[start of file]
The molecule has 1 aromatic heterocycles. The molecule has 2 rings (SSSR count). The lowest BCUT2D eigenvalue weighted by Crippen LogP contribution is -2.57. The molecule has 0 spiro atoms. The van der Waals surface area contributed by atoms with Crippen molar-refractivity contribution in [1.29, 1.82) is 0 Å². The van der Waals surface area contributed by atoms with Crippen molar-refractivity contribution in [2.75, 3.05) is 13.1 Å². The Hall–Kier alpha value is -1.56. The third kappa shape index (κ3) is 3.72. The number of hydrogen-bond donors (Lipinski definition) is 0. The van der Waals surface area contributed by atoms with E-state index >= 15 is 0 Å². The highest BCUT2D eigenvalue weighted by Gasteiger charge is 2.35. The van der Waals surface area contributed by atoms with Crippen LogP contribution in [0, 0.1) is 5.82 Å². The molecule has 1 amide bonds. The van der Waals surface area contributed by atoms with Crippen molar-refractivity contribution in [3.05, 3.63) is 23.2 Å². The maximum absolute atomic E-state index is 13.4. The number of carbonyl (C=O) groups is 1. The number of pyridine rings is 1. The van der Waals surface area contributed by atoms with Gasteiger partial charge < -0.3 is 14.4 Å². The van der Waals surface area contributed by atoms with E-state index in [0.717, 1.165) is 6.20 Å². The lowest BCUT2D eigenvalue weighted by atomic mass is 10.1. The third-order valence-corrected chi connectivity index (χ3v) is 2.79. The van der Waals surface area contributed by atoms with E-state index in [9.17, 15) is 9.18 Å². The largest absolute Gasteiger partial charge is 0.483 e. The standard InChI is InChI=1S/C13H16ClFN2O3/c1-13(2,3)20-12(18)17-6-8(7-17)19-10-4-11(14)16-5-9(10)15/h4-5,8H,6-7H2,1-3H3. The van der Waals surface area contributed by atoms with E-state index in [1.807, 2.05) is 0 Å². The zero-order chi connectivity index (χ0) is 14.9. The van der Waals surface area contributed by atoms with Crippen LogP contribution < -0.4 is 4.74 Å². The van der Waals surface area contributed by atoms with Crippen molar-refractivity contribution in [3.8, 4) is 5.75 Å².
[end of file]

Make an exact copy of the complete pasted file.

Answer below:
The molecule has 1 aromatic heterocycles. The molecule has 2 rings (SSSR count). The lowest BCUT2D eigenvalue weighted by Crippen LogP contribution is -2.57. The molecule has 0 spiro atoms. The van der Waals surface area contributed by atoms with Crippen molar-refractivity contribution in [1.29, 1.82) is 0 Å². The van der Waals surface area contributed by atoms with Crippen molar-refractivity contribution in [2.75, 3.05) is 13.1 Å². The Hall–Kier alpha value is -1.56. The third kappa shape index (κ3) is 3.72. The number of hydrogen-bond donors (Lipinski definition) is 0. The van der Waals surface area contributed by atoms with E-state index >= 15 is 0 Å². The highest BCUT2D eigenvalue weighted by Gasteiger charge is 2.35. The van der Waals surface area contributed by atoms with Crippen LogP contribution in [0, 0.1) is 5.82 Å². The molecule has 1 amide bonds. The van der Waals surface area contributed by atoms with Crippen molar-refractivity contribution in [3.05, 3.63) is 23.2 Å². The maximum absolute atomic E-state index is 13.4. The number of carbonyl (C=O) groups is 1. The number of pyridine rings is 1. The van der Waals surface area contributed by atoms with Gasteiger partial charge < -0.3 is 14.4 Å². The van der Waals surface area contributed by atoms with E-state index in [0.717, 1.165) is 6.20 Å². The lowest BCUT2D eigenvalue weighted by atomic mass is 10.1. The third-order valence-corrected chi connectivity index (χ3v) is 2.79. The van der Waals surface area contributed by atoms with E-state index in [9.17, 15) is 9.18 Å². The largest absolute Gasteiger partial charge is 0.483 e. The standard InChI is InChI=1S/C13H16ClFN2O3/c1-13(2,3)20-12(18)17-6-8(7-17)19-10-4-11(14)16-5-9(10)15/h4-5,8H,6-7H2,1-3H3. The van der Waals surface area contributed by atoms with E-state index in [1.807, 2.05) is 0 Å². The zero-order chi connectivity index (χ0) is 14.9. The van der Waals surface area contributed by atoms with Crippen LogP contribution < -0.4 is 4.74 Å². The van der Waals surface area contributed by atoms with Crippen molar-refractivity contribution in [3.8, 4) is 5.75 Å².